Bone density and texture from minimally post-processed knee radiographs in subjects with knee osteoarthritis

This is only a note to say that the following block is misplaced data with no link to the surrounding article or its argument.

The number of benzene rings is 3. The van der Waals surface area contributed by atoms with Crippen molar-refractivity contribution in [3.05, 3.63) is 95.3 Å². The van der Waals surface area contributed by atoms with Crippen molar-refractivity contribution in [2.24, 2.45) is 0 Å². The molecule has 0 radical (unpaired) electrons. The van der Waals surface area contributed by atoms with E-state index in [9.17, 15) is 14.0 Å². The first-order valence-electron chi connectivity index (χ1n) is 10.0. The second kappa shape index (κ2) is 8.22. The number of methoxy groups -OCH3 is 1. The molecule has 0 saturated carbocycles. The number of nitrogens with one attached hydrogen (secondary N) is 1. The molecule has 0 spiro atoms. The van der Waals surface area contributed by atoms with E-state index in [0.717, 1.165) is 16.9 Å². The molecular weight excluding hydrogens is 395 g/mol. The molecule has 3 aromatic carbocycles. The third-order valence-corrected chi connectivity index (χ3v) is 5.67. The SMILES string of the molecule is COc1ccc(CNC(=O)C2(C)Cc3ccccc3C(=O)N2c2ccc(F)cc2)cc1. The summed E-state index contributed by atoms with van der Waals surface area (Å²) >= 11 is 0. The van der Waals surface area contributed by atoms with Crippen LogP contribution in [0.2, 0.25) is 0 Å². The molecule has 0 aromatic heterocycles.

Plain radiography is the most common modality to assess the stage of osteoarthritis. Our aims were to assess the relationship of radiography-based bone density and texture between radiographs with minimal and clinical post-processing, and to compare the differences in bone characteristics between controls and subjects with knee osteoarthritis or medial tibial bone marrow lesions (BMLs). Tibial bone density and texture was evaluated from radiographs with both minimal and clinical post-processing in 109 subjects with and without osteoarthritis. Bone texture was evaluated using fractal signature analysis. Significant correlations (p < 0.001) were found in all regions (between 0.94 and 0.97) for calibrated bone density between radiographs with minimal and clinical post-processing. Correlations varied between 0.51 and 0.97 (p <0.001) for FDVer texture parameter and between −0.10 and 0.97 for FDHor. Bone density and texture were different (p < 0.05) between controls and subjects with osteoarthritis or BMLs mainly in medial tibial regions. When classifying healthy and osteoarthritic subjects using a machine learning-based elastic net model with bone characteristics, area under the receiver operating characteristics (ROCAUC) curve was 0.77. For classifying controls and subjects with BMLs, ROCAUC was 0.85. In conclusion, differences in bone density and texture can be assessed from knee radiographs when using minimal post-processing.